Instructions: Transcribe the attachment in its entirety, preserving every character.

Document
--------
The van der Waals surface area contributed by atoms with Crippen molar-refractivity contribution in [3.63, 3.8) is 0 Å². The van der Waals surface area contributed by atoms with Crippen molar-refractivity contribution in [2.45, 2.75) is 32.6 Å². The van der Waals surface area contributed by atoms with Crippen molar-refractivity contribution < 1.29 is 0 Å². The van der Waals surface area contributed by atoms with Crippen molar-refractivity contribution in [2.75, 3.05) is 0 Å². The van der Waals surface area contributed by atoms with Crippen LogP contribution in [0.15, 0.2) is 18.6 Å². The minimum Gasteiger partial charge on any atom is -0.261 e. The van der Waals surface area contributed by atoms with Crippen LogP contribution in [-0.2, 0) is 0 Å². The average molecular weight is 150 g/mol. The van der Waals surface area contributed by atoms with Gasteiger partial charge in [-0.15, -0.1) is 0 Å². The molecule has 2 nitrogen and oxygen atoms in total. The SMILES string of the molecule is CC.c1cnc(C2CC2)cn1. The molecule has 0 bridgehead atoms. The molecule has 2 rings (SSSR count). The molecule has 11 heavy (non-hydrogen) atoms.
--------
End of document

The van der Waals surface area contributed by atoms with Crippen molar-refractivity contribution in [3.63, 3.8) is 0 Å². The van der Waals surface area contributed by atoms with Crippen molar-refractivity contribution in [2.45, 2.75) is 32.6 Å². The van der Waals surface area contributed by atoms with Crippen molar-refractivity contribution < 1.29 is 0 Å². The van der Waals surface area contributed by atoms with Crippen molar-refractivity contribution in [2.75, 3.05) is 0 Å². The van der Waals surface area contributed by atoms with Crippen LogP contribution in [0.15, 0.2) is 18.6 Å². The minimum Gasteiger partial charge on any atom is -0.261 e. The van der Waals surface area contributed by atoms with Crippen LogP contribution in [-0.2, 0) is 0 Å². The average molecular weight is 150 g/mol. The van der Waals surface area contributed by atoms with Gasteiger partial charge in [-0.15, -0.1) is 0 Å². The molecule has 2 nitrogen and oxygen atoms in total. The SMILES string of the molecule is CC.c1cnc(C2CC2)cn1. The molecule has 0 bridgehead atoms. The molecule has 2 rings (SSSR count). The molecule has 11 heavy (non-hydrogen) atoms.